Thread: Bones in charge
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Old February 21 2013, 03:23 PM   #73
J.T.B.
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Re: Bones in charge

Pavonis wrote: View Post
I wonder if educational background would factor into uniform colors. Perhaps her background was in a scientific field related to dilithium crystals, leading her to be sorted into the blueshirts, but would also naturally lead her to be in engineering.
Maybe, but you also have to account for astro-biologist Dr. Mulhall in the red division.

Nerys Myk wrote: View Post
Do we really know that, though? I was just joking with Greg, but does a spot on the bridge, be it at helm, science, engineering or communications really mean you're qualified to take command of the ship?

While Uhura (for example only) may have rank and time served over Chekov, does she have the training or even the experience to command the ship in an emergency situation? IIRC, and guys who have served can correct me, if Chekov is placed in command by Kirk, he's pretty much in command even if Uhura out ranks him. To be in command you have to be in the chain of command. If, as a comm officer, Uhura is outside that chain her rank as irrelevant as McCoy's.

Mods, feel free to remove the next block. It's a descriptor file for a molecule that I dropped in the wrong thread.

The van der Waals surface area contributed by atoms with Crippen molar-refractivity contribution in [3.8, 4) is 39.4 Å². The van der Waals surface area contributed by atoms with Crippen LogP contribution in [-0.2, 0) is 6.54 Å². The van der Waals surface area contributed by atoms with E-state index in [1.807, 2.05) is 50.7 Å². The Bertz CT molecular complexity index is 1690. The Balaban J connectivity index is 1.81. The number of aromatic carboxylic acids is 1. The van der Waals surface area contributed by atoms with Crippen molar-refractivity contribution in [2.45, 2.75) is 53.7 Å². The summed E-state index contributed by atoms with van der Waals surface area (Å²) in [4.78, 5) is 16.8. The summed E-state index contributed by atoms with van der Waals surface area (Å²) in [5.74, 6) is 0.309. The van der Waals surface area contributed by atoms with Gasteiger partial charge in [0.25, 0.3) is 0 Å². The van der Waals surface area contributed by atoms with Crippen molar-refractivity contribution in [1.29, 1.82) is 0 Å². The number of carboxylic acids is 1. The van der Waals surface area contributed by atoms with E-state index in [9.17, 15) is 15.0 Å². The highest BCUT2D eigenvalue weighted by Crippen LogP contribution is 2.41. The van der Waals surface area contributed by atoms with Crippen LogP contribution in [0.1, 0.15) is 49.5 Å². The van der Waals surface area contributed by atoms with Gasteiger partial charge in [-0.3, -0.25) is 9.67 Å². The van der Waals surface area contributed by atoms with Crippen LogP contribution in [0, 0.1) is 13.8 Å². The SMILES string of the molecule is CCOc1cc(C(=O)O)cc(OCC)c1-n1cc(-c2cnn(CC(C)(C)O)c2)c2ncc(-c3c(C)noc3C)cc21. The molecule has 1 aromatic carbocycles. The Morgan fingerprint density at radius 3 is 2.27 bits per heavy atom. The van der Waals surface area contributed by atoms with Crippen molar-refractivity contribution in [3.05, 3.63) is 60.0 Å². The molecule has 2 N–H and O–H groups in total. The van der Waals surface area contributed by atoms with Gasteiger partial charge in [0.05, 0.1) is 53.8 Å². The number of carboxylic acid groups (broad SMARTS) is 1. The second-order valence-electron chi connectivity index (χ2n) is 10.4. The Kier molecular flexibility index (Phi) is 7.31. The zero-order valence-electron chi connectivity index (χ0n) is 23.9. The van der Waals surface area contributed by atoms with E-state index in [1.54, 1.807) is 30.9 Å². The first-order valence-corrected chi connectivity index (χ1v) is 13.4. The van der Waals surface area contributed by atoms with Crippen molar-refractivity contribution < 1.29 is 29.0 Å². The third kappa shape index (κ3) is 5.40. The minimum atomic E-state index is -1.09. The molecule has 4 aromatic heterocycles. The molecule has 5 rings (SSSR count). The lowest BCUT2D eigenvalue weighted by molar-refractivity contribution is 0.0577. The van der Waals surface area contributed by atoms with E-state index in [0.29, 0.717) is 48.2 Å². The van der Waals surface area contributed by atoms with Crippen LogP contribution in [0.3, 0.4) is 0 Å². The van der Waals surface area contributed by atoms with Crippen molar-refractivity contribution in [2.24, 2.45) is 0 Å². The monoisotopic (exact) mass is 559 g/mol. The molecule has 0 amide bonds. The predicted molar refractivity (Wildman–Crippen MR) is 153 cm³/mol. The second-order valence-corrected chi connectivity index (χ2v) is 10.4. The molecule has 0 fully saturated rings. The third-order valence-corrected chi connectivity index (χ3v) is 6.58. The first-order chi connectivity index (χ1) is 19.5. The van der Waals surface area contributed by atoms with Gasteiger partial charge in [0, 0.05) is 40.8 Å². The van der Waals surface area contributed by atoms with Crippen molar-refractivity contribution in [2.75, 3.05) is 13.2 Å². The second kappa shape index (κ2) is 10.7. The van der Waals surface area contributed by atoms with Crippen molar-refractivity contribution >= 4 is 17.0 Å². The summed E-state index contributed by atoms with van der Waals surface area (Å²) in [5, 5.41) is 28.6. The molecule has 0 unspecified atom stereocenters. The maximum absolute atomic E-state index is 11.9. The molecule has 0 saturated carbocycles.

Agreed, we don't know. The qualifying distinction seems to be whether one is a line officer, which apparently Scotty is, and McCoy isn't. Whether communications officers would fall under that or not, we don't know, but I would lean toward them being in the line. In the US Navy, at least, officers in a ship's communications department are line officers.

As far as the r/w navy chain of command goes, the assigned CO is first and the assigned XO is next, regardless of rank. After that, the chain descends through the unrestricted line officers in order of rank. Of course in the midst of battle the next-ranking officer may not be immediately available, so the ranking officer who's in position to give immediate orders would be in charge until the more senior officer can be notified and take over. An example would be the USS San Francisco in the 1942 Naval Battle of Guadalcanal, where communications officer LCdr Bruce McCandless took command after the admiral, captain, XO and other senior officers were killed. Even though there was a more senior officer aboard in the engine room, he had his hands full and didn't know till later that command had fallen to him. McCandless was awarded the Medal of Honor.
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